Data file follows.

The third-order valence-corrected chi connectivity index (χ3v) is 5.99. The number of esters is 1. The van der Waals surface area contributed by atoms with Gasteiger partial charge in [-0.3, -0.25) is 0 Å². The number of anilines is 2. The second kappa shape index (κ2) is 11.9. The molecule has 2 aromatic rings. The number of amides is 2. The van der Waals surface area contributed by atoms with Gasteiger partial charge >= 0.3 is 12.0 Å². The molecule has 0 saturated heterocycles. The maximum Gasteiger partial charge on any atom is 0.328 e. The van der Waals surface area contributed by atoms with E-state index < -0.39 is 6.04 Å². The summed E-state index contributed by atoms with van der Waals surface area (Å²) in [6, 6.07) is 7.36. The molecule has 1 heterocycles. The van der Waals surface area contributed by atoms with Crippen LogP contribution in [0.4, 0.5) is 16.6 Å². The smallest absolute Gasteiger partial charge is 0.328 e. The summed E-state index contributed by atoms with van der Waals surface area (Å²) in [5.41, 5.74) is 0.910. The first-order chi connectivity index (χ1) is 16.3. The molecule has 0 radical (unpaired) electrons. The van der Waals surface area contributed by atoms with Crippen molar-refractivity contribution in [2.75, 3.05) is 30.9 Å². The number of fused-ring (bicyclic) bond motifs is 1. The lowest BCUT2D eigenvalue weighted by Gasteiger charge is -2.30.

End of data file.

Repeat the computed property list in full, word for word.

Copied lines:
The third-order valence-corrected chi connectivity index (χ3v) is 5.99. The number of esters is 1. The van der Waals surface area contributed by atoms with Gasteiger partial charge in [-0.3, -0.25) is 0 Å². The number of anilines is 2. The second kappa shape index (κ2) is 11.9. The molecule has 2 aromatic rings. The number of amides is 2. The van der Waals surface area contributed by atoms with Gasteiger partial charge >= 0.3 is 12.0 Å². The molecule has 0 saturated heterocycles. The maximum Gasteiger partial charge on any atom is 0.328 e. The van der Waals surface area contributed by atoms with E-state index < -0.39 is 6.04 Å². The summed E-state index contributed by atoms with van der Waals surface area (Å²) in [6, 6.07) is 7.36. The molecule has 1 heterocycles. The van der Waals surface area contributed by atoms with Crippen LogP contribution in [0.4, 0.5) is 16.6 Å². The smallest absolute Gasteiger partial charge is 0.328 e. The summed E-state index contributed by atoms with van der Waals surface area (Å²) in [5.41, 5.74) is 0.910. The first-order chi connectivity index (χ1) is 16.3. The molecule has 0 radical (unpaired) electrons. The van der Waals surface area contributed by atoms with Crippen molar-refractivity contribution in [2.75, 3.05) is 30.9 Å². The number of fused-ring (bicyclic) bond motifs is 1. The lowest BCUT2D eigenvalue weighted by Gasteiger charge is -2.30.